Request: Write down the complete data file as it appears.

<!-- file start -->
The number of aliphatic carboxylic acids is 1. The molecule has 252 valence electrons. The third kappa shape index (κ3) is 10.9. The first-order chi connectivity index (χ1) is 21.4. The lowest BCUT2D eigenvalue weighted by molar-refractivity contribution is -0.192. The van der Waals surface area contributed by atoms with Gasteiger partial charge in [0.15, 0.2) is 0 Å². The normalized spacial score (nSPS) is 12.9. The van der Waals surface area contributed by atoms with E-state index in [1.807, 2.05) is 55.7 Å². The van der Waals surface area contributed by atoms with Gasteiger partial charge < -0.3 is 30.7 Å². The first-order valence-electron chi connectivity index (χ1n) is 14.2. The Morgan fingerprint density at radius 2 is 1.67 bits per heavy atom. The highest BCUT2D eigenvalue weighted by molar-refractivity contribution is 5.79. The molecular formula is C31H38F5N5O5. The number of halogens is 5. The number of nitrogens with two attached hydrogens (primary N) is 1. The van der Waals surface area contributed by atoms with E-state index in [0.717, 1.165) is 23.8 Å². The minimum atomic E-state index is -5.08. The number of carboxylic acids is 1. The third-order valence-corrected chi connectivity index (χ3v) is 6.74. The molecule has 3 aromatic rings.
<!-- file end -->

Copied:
The number of aliphatic carboxylic acids is 1. The molecule has 252 valence electrons. The third kappa shape index (κ3) is 10.9. The first-order chi connectivity index (χ1) is 21.4. The lowest BCUT2D eigenvalue weighted by molar-refractivity contribution is -0.192. The van der Waals surface area contributed by atoms with Gasteiger partial charge in [0.15, 0.2) is 0 Å². The normalized spacial score (nSPS) is 12.9. The van der Waals surface area contributed by atoms with E-state index in [1.807, 2.05) is 55.7 Å². The van der Waals surface area contributed by atoms with Gasteiger partial charge < -0.3 is 30.7 Å². The first-order valence-electron chi connectivity index (χ1n) is 14.2. The Morgan fingerprint density at radius 2 is 1.67 bits per heavy atom. The highest BCUT2D eigenvalue weighted by molar-refractivity contribution is 5.79. The molecular formula is C31H38F5N5O5. The number of halogens is 5. The number of nitrogens with two attached hydrogens (primary N) is 1. The van der Waals surface area contributed by atoms with E-state index in [0.717, 1.165) is 23.8 Å². The minimum atomic E-state index is -5.08. The number of carboxylic acids is 1. The third-order valence-corrected chi connectivity index (χ3v) is 6.74. The molecule has 3 aromatic rings.